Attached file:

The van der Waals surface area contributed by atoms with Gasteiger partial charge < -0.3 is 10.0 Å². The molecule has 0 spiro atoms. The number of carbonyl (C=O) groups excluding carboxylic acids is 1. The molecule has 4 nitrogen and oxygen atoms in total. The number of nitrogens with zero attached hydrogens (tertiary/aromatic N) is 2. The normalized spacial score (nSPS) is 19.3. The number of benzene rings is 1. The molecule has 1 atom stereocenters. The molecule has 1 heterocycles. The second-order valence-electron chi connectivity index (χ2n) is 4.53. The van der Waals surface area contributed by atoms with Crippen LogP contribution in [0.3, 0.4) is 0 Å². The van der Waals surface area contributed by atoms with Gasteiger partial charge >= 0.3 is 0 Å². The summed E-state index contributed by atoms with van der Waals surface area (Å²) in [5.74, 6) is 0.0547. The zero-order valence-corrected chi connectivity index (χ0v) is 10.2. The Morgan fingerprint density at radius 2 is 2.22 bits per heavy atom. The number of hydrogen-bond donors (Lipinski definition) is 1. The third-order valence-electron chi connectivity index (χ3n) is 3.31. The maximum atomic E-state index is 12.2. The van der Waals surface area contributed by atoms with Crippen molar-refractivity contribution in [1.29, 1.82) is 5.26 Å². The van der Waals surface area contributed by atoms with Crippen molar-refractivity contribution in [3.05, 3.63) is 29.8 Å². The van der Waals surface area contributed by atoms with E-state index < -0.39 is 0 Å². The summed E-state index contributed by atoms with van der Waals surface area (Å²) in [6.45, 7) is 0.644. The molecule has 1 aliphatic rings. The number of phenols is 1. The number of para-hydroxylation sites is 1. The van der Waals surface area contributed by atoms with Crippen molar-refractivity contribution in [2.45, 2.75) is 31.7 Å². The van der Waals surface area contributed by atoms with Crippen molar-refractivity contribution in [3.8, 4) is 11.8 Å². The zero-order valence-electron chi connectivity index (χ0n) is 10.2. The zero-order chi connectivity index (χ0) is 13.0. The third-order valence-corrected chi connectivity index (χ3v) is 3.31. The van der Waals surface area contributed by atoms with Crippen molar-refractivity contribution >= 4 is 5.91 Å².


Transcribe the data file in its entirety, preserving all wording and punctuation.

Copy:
The van der Waals surface area contributed by atoms with Gasteiger partial charge < -0.3 is 10.0 Å². The molecule has 0 spiro atoms. The number of carbonyl (C=O) groups excluding carboxylic acids is 1. The molecule has 4 nitrogen and oxygen atoms in total. The number of nitrogens with zero attached hydrogens (tertiary/aromatic N) is 2. The normalized spacial score (nSPS) is 19.3. The number of benzene rings is 1. The molecule has 1 atom stereocenters. The molecule has 1 heterocycles. The second-order valence-electron chi connectivity index (χ2n) is 4.53. The van der Waals surface area contributed by atoms with Crippen LogP contribution in [0.3, 0.4) is 0 Å². The van der Waals surface area contributed by atoms with Gasteiger partial charge >= 0.3 is 0 Å². The summed E-state index contributed by atoms with van der Waals surface area (Å²) in [5.74, 6) is 0.0547. The zero-order valence-corrected chi connectivity index (χ0v) is 10.2. The Morgan fingerprint density at radius 2 is 2.22 bits per heavy atom. The number of hydrogen-bond donors (Lipinski definition) is 1. The third-order valence-electron chi connectivity index (χ3n) is 3.31. The maximum atomic E-state index is 12.2. The van der Waals surface area contributed by atoms with Crippen molar-refractivity contribution in [1.29, 1.82) is 5.26 Å². The van der Waals surface area contributed by atoms with Crippen molar-refractivity contribution in [3.05, 3.63) is 29.8 Å². The van der Waals surface area contributed by atoms with E-state index < -0.39 is 0 Å². The summed E-state index contributed by atoms with van der Waals surface area (Å²) in [6.45, 7) is 0.644. The molecule has 1 aliphatic rings. The number of phenols is 1. The number of para-hydroxylation sites is 1. The van der Waals surface area contributed by atoms with Crippen molar-refractivity contribution in [2.45, 2.75) is 31.7 Å². The van der Waals surface area contributed by atoms with Crippen molar-refractivity contribution in [3.8, 4) is 11.8 Å². The zero-order valence-electron chi connectivity index (χ0n) is 10.2. The zero-order chi connectivity index (χ0) is 13.0. The third-order valence-corrected chi connectivity index (χ3v) is 3.31. The van der Waals surface area contributed by atoms with Crippen molar-refractivity contribution >= 4 is 5.91 Å².